What does changing complex systems look like in practice?

Comprehensive Logic Model Cartoon by Chris LysyI have different motivations for writing blogs. Often, it’s anger at the way the development business functions (or doesn’t.) Sometimes it’s to share something funny or interesting. Today, it’s because I need help.

I’m evaluating a nutrition project which aims to build the ability of the health system to better provide nutritional services to the community. The project team are smart and dedicated, but schooled in traditional ways of delivering aid. They aim for sustainability; but think of this in terms of a continuing benefit from an intervention, rather than a change in the way the system works.

For example, the project provides equipment to nutrition centres and training on how to use and maintain this equipment. They hope that this will be sustainable; the equipment will continue to be used, at least until it falls apart completely. The team don’t, however, think about who in the current system of nutritional services should be providing this equipment and training, nor why it isn’t happening, nor how they can work with the current system to try and get it to happen.

I’m hoping to bring some insights from systems thinking into this evaluation, although I’m no specialist in the area. Keen to avoid a report smelling of horseshit, I thought I would bring some of the challenges that I’ve faced to the infinite wisdom of the blogosphere.

The basic problem is how to work within a dysfunctional system which is broken far beyond the ability of your project to fix it. To pick a simple example, the NGO supports “nutrition coordinators”, government staff who monitor local health facilities to check that they are fully stocked and the nurses are doing their jobs. Nutrition coordinators are a vital part of the healthcare system, but their ability to do their roles is compromised by the fact that they don’t have any fuel, and so can’t visit the health facilities.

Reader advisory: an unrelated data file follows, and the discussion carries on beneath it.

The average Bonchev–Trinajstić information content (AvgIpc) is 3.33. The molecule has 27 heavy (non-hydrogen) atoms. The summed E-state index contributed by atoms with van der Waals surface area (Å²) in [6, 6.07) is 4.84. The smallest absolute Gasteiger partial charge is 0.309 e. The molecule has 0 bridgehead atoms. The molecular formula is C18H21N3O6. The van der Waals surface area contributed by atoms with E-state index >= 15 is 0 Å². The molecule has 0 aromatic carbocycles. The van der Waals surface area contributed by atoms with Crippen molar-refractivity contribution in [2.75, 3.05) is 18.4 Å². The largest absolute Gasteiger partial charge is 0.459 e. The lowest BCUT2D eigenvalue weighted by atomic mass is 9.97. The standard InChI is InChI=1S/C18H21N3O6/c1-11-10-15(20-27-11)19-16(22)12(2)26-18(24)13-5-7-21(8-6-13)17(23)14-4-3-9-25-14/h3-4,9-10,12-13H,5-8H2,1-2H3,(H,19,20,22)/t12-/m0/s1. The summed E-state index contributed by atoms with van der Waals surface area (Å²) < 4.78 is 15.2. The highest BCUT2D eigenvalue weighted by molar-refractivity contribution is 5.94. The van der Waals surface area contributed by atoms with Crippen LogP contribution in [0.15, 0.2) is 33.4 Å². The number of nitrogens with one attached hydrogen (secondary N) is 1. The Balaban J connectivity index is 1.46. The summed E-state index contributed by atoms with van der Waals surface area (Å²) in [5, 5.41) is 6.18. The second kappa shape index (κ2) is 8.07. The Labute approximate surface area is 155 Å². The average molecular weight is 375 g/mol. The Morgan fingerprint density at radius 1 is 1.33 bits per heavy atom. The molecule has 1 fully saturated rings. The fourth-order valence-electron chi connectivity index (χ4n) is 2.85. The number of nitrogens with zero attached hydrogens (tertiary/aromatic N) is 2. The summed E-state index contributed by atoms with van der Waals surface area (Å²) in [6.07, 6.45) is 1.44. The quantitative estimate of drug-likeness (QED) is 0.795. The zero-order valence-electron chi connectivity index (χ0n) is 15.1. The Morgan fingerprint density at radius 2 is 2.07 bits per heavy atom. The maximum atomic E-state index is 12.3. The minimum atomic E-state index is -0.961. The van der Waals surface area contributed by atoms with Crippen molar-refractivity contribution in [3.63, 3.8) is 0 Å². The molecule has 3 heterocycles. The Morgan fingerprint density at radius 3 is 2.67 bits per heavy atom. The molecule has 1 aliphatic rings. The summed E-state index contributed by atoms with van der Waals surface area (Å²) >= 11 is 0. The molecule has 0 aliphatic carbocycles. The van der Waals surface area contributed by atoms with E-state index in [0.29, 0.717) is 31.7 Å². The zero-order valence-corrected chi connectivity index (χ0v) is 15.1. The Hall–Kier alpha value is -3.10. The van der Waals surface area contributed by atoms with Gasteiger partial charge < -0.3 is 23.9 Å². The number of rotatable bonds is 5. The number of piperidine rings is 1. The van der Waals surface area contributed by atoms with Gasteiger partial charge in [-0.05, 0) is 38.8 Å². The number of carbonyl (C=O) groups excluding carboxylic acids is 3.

In response, the NGO gives fuel to the coordinators. My initial reaction was that this is a superficial solution, but doesn’t fix the cause of the problem. It’s unsustainable and arguably perpetuates the problem by discouraging the state from properly funding their nutrition coordinators. The NGO responded – a bit irritably – that if they don’t do it, then there would be no supervision of the health facilities.

The actions of other donors and NGOs compound these challenges. For example, it would make sense for the local nutrition authority to take on the funding of the training programme after the NGO left. This would make it a real solution – the NGO would have succeeded in changing nutrition services so that training is now provided on a permanent basis. All the trainers come from the local authority, so you would have thought that it would be reasonably cheap for the government to provide training; it would just require their own staff to do their work correctly.